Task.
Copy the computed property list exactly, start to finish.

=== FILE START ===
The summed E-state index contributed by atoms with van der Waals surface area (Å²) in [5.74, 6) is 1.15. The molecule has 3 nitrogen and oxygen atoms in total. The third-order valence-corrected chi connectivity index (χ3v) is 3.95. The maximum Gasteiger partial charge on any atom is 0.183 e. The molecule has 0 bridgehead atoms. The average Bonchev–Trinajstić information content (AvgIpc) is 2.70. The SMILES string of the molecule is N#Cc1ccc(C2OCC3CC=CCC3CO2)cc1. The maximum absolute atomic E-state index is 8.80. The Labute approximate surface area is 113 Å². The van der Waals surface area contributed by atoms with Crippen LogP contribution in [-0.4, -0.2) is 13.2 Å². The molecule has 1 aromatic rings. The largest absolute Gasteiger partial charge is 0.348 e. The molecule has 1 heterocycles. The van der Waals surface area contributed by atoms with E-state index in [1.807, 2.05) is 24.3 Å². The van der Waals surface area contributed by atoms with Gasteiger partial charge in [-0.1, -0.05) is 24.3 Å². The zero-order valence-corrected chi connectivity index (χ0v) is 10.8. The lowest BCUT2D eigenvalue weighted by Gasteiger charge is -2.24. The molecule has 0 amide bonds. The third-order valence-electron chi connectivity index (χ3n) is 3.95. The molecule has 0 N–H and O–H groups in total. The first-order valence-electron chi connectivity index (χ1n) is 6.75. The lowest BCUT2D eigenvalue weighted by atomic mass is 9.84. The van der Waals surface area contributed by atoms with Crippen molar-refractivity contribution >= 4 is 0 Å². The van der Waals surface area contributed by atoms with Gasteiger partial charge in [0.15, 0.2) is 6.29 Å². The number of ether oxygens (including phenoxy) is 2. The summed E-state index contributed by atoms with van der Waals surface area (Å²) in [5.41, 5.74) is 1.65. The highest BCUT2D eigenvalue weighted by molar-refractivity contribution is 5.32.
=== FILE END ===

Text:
The summed E-state index contributed by atoms with van der Waals surface area (Å²) in [5.74, 6) is 1.15. The molecule has 3 nitrogen and oxygen atoms in total. The third-order valence-corrected chi connectivity index (χ3v) is 3.95. The maximum Gasteiger partial charge on any atom is 0.183 e. The molecule has 0 bridgehead atoms. The average Bonchev–Trinajstić information content (AvgIpc) is 2.70. The SMILES string of the molecule is N#Cc1ccc(C2OCC3CC=CCC3CO2)cc1. The maximum absolute atomic E-state index is 8.80. The Labute approximate surface area is 113 Å². The van der Waals surface area contributed by atoms with Crippen LogP contribution in [-0.4, -0.2) is 13.2 Å². The molecule has 1 aromatic rings. The largest absolute Gasteiger partial charge is 0.348 e. The molecule has 1 heterocycles. The van der Waals surface area contributed by atoms with E-state index in [1.807, 2.05) is 24.3 Å². The van der Waals surface area contributed by atoms with Gasteiger partial charge in [-0.1, -0.05) is 24.3 Å². The zero-order valence-corrected chi connectivity index (χ0v) is 10.8. The lowest BCUT2D eigenvalue weighted by Gasteiger charge is -2.24. The molecule has 0 amide bonds. The third-order valence-electron chi connectivity index (χ3n) is 3.95. The molecule has 0 N–H and O–H groups in total. The first-order valence-electron chi connectivity index (χ1n) is 6.75. The lowest BCUT2D eigenvalue weighted by atomic mass is 9.84. The van der Waals surface area contributed by atoms with Crippen molar-refractivity contribution >= 4 is 0 Å². The van der Waals surface area contributed by atoms with Gasteiger partial charge in [0.15, 0.2) is 6.29 Å². The number of ether oxygens (including phenoxy) is 2. The summed E-state index contributed by atoms with van der Waals surface area (Å²) in [5.41, 5.74) is 1.65. The highest BCUT2D eigenvalue weighted by molar-refractivity contribution is 5.32.